X-Men / SWORD: No Time to Breathe
Collects: SWORD #1-5 (2010)
Released: June 2010 (Marvel)
Format: 128 pages / color / $15.99 / ISBN: 9780785140764
What is this?: Abigail Brand runs SWORD, an organization on a station floating high above the Earth to keep the planet safe from aliens (and aliens safe from Earth).
The culprits: Writer Kieron Gillen and penciler Steve Sanders
X-Men / SWORD: No Time to Breathe was a last minute fill in for this week’s review. After my local library / librarian left me in the lurch, I looked through my reading list and selected SWORD to fill in the gap.
I had no recollection of ever reading any of writer Kieron Gillen’s other work, but after consulting my records, I remembered having previously enjoyed his work in the smashup TPB Dark Avengers: Ares. Gillen wrote the three-issue Dark Avengers: Ares miniseries, and I had been impressed by both the book’s violence and mythological feel and the characters’ depth and psychopathy.
SWORD is also a violent book, but not in the same way as Ares. Whereas Ares was the violence of war and the men who can’t keep themselves from fighting, SWORD’s violence is expressed as an action-filled space opera. There are coups, a bounty hunter, counterrevolutions, abductions, a fire-breathing space dragon, attempted genocides, battles for a space station, eye trauma, prison breaks, and several cases of explosive decompression, along with a few standard superhero type fights. Add that to a thief, romance, hard drinking (the dragon again), a ne’er-do-well brother, and a sense of humor that manages to fill the little space not devoted to the plot, and it becomes obvious No Time to Breathe is not just a subtitle but a warning to readers: this plot moves at a near-relativistic pace, and you better be ready for it.
Yes, that’s a bit of hyperbole, but there really are four different plot threads unspooling through SWORD, and there’s not enough time slow the pace. It becomes a little offputting when read all at once, although I can imagine that in monthly form it was a treat. This is certainly no decompression-fest,53 and the humor gives Gillen a chance to put some distractions into the story, if not giving readers a break from the pace.
Gillen’s characters are fun, and he has the advantage of being having mostly a blank slate. Beast, of course, has almost a half century behind him, but if you remember he’s light hearted, smart, athletic, and a decent scientist (by Marvel standards), you’ll be OK. (There was a reason he was one of Scott Lobdell’s favorites when he wrote X-Men.) Agent Brand hadn’t been established as much more than a half-alien hardass, and Lockheed … well, this isn’t quite the Lockheed we’ve read about before, with the alien dragon suffering from depression at the loss of Kitty Pryde. Death’s Head has a history in the Marvel Universe, but since he appeared mostly in Transformers and Marvel UK, most readers don’t know it. And Henry Peter Gyrich is a bureaucratic butthead. …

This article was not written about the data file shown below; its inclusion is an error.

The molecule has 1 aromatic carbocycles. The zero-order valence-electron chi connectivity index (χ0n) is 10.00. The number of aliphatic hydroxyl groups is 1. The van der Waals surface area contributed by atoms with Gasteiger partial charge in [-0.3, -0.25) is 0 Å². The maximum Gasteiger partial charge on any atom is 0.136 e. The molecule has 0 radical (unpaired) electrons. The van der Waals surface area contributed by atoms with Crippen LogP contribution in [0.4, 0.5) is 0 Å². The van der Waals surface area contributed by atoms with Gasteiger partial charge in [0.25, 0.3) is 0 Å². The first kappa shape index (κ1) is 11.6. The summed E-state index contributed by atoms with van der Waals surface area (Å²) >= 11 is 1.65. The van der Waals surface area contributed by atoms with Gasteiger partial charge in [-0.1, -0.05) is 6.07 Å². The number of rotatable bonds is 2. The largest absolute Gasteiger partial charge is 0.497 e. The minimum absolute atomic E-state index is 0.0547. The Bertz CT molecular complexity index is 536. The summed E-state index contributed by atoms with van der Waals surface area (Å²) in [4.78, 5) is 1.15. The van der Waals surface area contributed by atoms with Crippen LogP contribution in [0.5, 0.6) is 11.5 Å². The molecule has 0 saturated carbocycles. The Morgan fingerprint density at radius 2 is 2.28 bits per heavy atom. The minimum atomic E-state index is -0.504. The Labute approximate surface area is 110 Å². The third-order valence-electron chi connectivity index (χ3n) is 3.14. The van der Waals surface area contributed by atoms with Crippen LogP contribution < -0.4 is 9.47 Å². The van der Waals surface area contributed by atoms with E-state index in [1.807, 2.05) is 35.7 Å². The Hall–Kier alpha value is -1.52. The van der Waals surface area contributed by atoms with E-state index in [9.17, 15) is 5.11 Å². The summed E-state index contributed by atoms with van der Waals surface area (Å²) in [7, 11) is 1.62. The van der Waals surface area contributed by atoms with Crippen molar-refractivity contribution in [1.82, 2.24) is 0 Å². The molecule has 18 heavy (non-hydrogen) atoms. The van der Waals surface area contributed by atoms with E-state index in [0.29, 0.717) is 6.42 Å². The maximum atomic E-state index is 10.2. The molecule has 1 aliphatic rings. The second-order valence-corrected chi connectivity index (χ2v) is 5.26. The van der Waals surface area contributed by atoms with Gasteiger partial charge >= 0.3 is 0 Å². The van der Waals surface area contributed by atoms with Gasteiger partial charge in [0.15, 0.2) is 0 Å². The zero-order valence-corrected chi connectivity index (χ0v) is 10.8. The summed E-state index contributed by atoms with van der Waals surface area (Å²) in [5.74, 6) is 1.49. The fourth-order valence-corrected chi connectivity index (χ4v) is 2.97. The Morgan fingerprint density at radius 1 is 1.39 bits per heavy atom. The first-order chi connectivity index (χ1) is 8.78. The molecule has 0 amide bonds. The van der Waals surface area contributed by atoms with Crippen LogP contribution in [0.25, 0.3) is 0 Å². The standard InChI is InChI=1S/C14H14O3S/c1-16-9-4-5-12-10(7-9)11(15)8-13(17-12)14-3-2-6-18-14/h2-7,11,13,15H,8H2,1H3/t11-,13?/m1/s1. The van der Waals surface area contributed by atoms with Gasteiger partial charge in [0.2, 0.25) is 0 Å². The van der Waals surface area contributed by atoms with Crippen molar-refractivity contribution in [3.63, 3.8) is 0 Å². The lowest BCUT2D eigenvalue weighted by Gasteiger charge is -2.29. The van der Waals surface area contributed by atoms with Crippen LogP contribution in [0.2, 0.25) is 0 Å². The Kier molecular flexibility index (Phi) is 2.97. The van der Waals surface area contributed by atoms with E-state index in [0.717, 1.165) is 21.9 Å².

… OK, most of the lead cast is established to some degree. Most of the rest are one-note aliens or SWORD staffers. However, there is one standout character: Unit, a robot that SWORD keeps locked up as if he were a cybernetic version of Hannibal Lecter. He seems to have those sort of deep insights that Lecter had into his jailers, even the ones he hasn’t met. Unit is kept locked up under the most stringent conditions SWORD has; he’s the product of a civilization that wanted to make the universe perfect and were willing to do awful things to achieve the goal. Unit’s creators have been destroyed, but Unit is still playing a long game to finish his creators’ plan. And that’s what’s creepy about Unit; his insights are annoying, but his ability to look dozens of steps ahead to wait for and create the perfect chance to accomplish what his creators could not is chilling.
I haven’t read anything by penciler Steven Sanders, but I enjoyed his work in SWORD. It took me a while to get used to his Agent Brand — the sunglasses were not quite what I was used to, and she was a bit top heavy — and the new post-Grant Morrison design of the Beast always strikes me as wrong (as it does cover artist John Cassaday — the shape of the Beast’s skull on the cover looks nothing like it does in the interior artwork, where it more closely resembles the many long-faced aliens). But I got used it, and by the end, I had to admit it was a neat trick for Sanders to match the plot’s extremely brisk pace and Gillen’s sense of humor.
It’s a shame that SWORD didn’t last longer, although it’s not a surprise. The TPB tries to weld “X-Men” onto the title, but it’s not an X-book — yes, Beast is a lead / supporting character in the book, as is Kitty Pryde’s dragon Lockheed, and Cyclops, Emma Frost, Warlock, and what I believe is Doug Ramsey make cameos, but that’s not enough. It’s a book with a sense of humor and a largely unknown cast of characters set outside New York / major team books’ circle, written by a man best known for an indy / non-superhero book (Phonogram) and penciled by an artist without much name recognition. Yes, Gillen has become a major writer for Marvel — his Thor run was roughly concurrent with SWORD’s run, and now he’s writing Generation Hope and Uncanny X-Men — but at the time, this was a recipe for low sales and early cancellation. And that’s exactly what happened.
Rating: (4.5 of 5)